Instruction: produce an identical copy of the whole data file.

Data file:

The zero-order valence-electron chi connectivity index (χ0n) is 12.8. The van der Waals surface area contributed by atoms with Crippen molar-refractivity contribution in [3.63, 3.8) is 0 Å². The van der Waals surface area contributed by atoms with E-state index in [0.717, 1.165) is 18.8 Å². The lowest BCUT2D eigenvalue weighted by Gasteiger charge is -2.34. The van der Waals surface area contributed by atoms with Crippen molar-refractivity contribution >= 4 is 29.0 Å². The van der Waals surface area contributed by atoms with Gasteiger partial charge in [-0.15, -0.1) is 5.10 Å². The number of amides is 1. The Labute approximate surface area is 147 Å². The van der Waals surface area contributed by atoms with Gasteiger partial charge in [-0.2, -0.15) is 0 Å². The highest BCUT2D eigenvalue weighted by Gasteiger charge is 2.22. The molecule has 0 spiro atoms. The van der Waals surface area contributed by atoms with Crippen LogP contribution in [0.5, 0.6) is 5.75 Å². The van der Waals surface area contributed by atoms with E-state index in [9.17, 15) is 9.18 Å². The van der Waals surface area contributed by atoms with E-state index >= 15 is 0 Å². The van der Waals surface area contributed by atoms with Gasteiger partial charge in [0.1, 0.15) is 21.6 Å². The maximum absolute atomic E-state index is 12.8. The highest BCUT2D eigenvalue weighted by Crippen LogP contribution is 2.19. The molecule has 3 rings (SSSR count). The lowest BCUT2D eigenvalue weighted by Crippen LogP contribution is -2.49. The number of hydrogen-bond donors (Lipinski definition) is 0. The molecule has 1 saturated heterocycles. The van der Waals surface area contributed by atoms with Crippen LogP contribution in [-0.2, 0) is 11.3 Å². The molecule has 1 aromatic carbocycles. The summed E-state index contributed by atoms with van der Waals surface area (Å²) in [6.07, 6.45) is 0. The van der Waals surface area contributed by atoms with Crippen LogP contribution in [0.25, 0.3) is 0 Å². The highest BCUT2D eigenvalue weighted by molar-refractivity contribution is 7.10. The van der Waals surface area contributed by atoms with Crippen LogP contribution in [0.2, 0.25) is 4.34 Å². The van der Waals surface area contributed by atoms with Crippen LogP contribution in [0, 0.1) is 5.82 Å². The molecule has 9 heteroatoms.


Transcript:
The zero-order valence-electron chi connectivity index (χ0n) is 12.8. The van der Waals surface area contributed by atoms with Crippen molar-refractivity contribution in [3.63, 3.8) is 0 Å². The van der Waals surface area contributed by atoms with E-state index in [0.717, 1.165) is 18.8 Å². The lowest BCUT2D eigenvalue weighted by Gasteiger charge is -2.34. The van der Waals surface area contributed by atoms with Crippen molar-refractivity contribution >= 4 is 29.0 Å². The van der Waals surface area contributed by atoms with Gasteiger partial charge in [-0.15, -0.1) is 5.10 Å². The number of amides is 1. The Labute approximate surface area is 147 Å². The van der Waals surface area contributed by atoms with Gasteiger partial charge in [-0.2, -0.15) is 0 Å². The highest BCUT2D eigenvalue weighted by Gasteiger charge is 2.22. The molecule has 0 spiro atoms. The van der Waals surface area contributed by atoms with Crippen LogP contribution in [0.5, 0.6) is 5.75 Å². The van der Waals surface area contributed by atoms with E-state index in [9.17, 15) is 9.18 Å². The van der Waals surface area contributed by atoms with E-state index >= 15 is 0 Å². The van der Waals surface area contributed by atoms with Gasteiger partial charge in [0.1, 0.15) is 21.6 Å². The maximum absolute atomic E-state index is 12.8. The highest BCUT2D eigenvalue weighted by Crippen LogP contribution is 2.19. The molecule has 3 rings (SSSR count). The lowest BCUT2D eigenvalue weighted by Crippen LogP contribution is -2.49. The number of hydrogen-bond donors (Lipinski definition) is 0. The molecule has 1 saturated heterocycles. The van der Waals surface area contributed by atoms with Crippen LogP contribution in [-0.2, 0) is 11.3 Å². The molecule has 1 aromatic carbocycles. The summed E-state index contributed by atoms with van der Waals surface area (Å²) in [6.07, 6.45) is 0. The van der Waals surface area contributed by atoms with Crippen LogP contribution in [0.25, 0.3) is 0 Å². The highest BCUT2D eigenvalue weighted by molar-refractivity contribution is 7.10. The van der Waals surface area contributed by atoms with Crippen LogP contribution in [0.2, 0.25) is 4.34 Å². The van der Waals surface area contributed by atoms with Crippen LogP contribution in [0, 0.1) is 5.82 Å². The molecule has 9 heteroatoms.